Some days I see tableaux. Some days I see boxes with piles. It depends upon where I look and what my eyes (and brain) decide to see. It’s been proven in studies that we see what we want to see, depending upon what our current state of mind is, what we’re looking at and for how long.
There is something called the Feature Integration Theory developed by Anne Treisman. Color, intensity, direction of light, orientation, curvature, line ends and movement are the primary features we search for in a “preattentive stage,” when we are taking in the primitive information, before we actually recognize what it is we’re looking at.
Then we get busy connecting this primitive information in our brains and recognize the geometric shape of the object in the “focused attention stage.”
Finally, in the “object recognition stage, we connect this information to the higher functioning parts of our brains and identify exactly what it is we’re looking at. I’ve simplified this theory (far be it from me to really explain this further), but it does basically work like this, according to her theory.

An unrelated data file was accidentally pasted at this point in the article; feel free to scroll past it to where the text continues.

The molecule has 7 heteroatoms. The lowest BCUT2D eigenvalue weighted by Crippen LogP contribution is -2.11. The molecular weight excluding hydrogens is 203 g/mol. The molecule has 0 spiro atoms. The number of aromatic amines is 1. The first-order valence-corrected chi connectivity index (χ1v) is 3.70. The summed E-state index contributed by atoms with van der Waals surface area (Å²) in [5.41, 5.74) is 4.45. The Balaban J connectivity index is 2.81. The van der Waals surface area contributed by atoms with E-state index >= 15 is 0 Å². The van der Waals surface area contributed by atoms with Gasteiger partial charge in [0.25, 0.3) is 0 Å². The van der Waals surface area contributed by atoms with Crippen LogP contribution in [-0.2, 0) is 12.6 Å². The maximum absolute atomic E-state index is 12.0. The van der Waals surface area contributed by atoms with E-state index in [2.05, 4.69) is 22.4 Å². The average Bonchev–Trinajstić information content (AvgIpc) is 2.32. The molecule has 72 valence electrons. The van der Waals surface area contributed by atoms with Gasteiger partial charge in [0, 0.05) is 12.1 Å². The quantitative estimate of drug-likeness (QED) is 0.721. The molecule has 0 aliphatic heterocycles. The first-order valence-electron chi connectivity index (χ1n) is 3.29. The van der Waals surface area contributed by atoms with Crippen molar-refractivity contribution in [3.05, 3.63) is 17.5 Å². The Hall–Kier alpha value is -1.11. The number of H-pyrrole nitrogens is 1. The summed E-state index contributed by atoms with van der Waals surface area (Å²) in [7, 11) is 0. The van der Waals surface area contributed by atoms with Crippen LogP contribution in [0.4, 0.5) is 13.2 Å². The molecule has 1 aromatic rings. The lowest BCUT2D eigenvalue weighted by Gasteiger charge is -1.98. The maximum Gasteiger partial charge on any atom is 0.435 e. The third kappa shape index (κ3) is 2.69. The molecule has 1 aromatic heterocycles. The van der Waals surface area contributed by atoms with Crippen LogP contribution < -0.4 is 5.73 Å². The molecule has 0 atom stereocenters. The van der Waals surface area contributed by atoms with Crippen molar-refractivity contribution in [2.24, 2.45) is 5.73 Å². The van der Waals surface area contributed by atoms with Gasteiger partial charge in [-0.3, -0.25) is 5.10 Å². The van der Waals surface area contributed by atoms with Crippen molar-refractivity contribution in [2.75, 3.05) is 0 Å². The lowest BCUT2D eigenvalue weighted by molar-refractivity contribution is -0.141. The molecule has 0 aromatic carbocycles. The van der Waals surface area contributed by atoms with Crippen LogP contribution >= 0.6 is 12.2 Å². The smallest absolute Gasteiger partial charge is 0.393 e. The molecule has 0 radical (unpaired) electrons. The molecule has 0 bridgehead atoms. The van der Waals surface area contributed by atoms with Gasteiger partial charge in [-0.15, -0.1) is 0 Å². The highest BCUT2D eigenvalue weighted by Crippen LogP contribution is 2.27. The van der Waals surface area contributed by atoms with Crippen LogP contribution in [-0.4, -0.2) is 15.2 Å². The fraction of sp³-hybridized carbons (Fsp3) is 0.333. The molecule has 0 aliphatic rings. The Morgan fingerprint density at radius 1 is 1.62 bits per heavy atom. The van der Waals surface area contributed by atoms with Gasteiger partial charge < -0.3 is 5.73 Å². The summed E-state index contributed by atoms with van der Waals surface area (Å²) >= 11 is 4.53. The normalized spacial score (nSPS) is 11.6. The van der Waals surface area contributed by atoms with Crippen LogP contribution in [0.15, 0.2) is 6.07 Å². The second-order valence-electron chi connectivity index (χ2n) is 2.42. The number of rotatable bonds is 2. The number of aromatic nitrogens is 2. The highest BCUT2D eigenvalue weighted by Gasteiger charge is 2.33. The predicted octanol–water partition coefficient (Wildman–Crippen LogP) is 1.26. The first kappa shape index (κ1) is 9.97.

When I’m shooting in the market, I stay locked in the preattentive stage (or so I think), looking for information that translates into something I want to process further. The challenge is taking that raw information and processing it in a different perspective. In other words, instead of processing what I see from my eye level, I process the scene from a low, wide angle perspective or a birds eye view without actually having to get down on my knees or up on a ladder. I suspect if you shoot with a camera long enough, the brain begins to connect to the viewfinder or LCD. Even if you’re not looking through it.
I wonder if there’s a theory on that?